Learn about sitemaps
A sitemap is a file where you can list the web pages of your site to tell Google and other search engines about the organization of your site content. Search engine web crawlers like Googlebot read this file to more intelligently crawl your site.
Ideally, if your site’s pages are properly linked, our web crawlers can usually discover most of your site. Even so, a sitemap is a helpful tool that can improve the crawling of your site, particularly if your site meets one of the following criteria:
- Your site is really large. As a result, it’s more likely Google web crawlers might overlook crawling some of your new or recently updated pages.
- Your site has a large archive of content pages that are isolated or well not linked to each other. If you site pages do not naturally reference each other, you can list them in a sitemap to ensure that Google does not overlook some of your pages.
- Your site is new and has few external links to it. Googlebot and other web crawlers crawl the web by following links from one page to another. As a result, Google might not discover your pages if no other sites link to them.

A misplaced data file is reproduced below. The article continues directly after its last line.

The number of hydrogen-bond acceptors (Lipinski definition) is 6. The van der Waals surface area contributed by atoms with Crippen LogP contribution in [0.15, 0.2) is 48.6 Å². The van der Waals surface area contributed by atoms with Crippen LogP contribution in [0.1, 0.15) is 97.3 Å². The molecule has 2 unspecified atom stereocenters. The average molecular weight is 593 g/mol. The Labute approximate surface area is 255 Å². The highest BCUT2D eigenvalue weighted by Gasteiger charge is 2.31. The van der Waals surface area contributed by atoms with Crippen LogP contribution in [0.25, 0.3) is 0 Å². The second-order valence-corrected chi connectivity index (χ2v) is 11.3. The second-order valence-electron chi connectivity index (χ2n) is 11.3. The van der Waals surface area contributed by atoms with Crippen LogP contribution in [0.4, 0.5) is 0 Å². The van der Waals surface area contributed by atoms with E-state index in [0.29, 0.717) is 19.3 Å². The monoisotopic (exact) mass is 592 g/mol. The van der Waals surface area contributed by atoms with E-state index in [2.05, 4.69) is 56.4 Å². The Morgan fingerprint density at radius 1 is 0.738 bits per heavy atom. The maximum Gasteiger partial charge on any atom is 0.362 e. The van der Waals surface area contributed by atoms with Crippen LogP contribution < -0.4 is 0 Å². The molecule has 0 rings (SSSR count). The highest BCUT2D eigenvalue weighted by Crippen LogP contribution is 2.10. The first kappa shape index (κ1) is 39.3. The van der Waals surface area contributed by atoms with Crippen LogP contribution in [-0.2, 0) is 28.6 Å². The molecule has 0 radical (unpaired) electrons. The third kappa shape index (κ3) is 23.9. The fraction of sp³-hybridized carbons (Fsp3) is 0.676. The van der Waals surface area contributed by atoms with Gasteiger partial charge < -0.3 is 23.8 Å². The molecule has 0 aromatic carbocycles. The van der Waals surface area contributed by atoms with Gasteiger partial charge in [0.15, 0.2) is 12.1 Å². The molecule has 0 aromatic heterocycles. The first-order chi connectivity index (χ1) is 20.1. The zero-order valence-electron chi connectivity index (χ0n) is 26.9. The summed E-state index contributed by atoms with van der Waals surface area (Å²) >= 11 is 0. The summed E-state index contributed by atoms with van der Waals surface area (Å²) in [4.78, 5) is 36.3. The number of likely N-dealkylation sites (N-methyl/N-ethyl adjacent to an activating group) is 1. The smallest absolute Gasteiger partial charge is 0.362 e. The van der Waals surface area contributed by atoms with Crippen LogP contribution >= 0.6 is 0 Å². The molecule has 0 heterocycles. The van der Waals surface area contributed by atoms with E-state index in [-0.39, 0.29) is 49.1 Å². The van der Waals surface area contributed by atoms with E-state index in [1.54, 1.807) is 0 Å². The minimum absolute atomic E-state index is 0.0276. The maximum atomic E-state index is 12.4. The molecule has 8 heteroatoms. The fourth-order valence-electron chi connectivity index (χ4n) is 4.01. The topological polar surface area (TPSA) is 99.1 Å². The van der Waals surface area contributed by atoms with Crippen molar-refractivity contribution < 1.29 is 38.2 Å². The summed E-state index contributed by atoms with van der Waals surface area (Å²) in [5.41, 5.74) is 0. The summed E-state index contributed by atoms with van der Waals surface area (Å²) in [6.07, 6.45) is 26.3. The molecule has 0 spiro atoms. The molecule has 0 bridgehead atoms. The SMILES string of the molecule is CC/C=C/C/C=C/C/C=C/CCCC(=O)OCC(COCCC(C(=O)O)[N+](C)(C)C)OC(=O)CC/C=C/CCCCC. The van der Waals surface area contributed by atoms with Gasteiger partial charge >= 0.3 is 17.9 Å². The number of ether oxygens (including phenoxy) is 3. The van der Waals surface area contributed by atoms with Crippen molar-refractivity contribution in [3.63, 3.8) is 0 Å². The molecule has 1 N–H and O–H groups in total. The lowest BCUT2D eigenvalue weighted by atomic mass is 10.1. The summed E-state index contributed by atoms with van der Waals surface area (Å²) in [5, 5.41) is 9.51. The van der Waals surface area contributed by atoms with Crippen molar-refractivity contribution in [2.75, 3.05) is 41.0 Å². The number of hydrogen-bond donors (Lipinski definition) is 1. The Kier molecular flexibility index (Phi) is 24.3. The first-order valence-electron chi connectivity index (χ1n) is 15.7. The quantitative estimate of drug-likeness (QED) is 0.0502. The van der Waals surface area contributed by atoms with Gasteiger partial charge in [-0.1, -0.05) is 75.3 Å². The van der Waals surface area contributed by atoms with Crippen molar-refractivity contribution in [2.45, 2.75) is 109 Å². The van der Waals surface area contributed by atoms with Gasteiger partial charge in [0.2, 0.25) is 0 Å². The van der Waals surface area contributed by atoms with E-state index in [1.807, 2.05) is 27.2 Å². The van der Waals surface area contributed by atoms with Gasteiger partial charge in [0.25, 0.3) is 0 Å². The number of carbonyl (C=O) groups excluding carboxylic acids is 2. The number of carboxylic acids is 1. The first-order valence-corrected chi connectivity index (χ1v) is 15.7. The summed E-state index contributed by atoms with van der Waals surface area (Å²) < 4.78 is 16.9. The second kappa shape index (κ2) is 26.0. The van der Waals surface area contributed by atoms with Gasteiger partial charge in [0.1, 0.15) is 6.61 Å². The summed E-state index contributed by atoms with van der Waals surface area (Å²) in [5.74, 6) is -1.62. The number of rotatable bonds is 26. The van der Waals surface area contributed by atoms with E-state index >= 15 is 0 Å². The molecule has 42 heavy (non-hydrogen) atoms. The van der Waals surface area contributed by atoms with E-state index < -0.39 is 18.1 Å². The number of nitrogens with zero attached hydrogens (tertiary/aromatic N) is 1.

- Your site uses rich media content, is shown in Google News, or uses other sitemaps-compatible annotations. Google can take additional information from sitemaps into account for search, where appropriate.
Also, your sitemap can provide valuable metadata associated with the pages you list in that sitemap: Metadata is information about a webpage, such as when the page was last updated, how often the page is changed, and the importance of the page relative to other URLs in the site.
You can use a sitemap to provide Google with metadata about specific types of content on your pages, including video, image, and mobile content. For example, you can give Google the information about video and image content:
- A sitemap video entry can specify the video running time, category, and age appropriateness rating.
- A sitemap image entry can include the image subject matter, type, and license.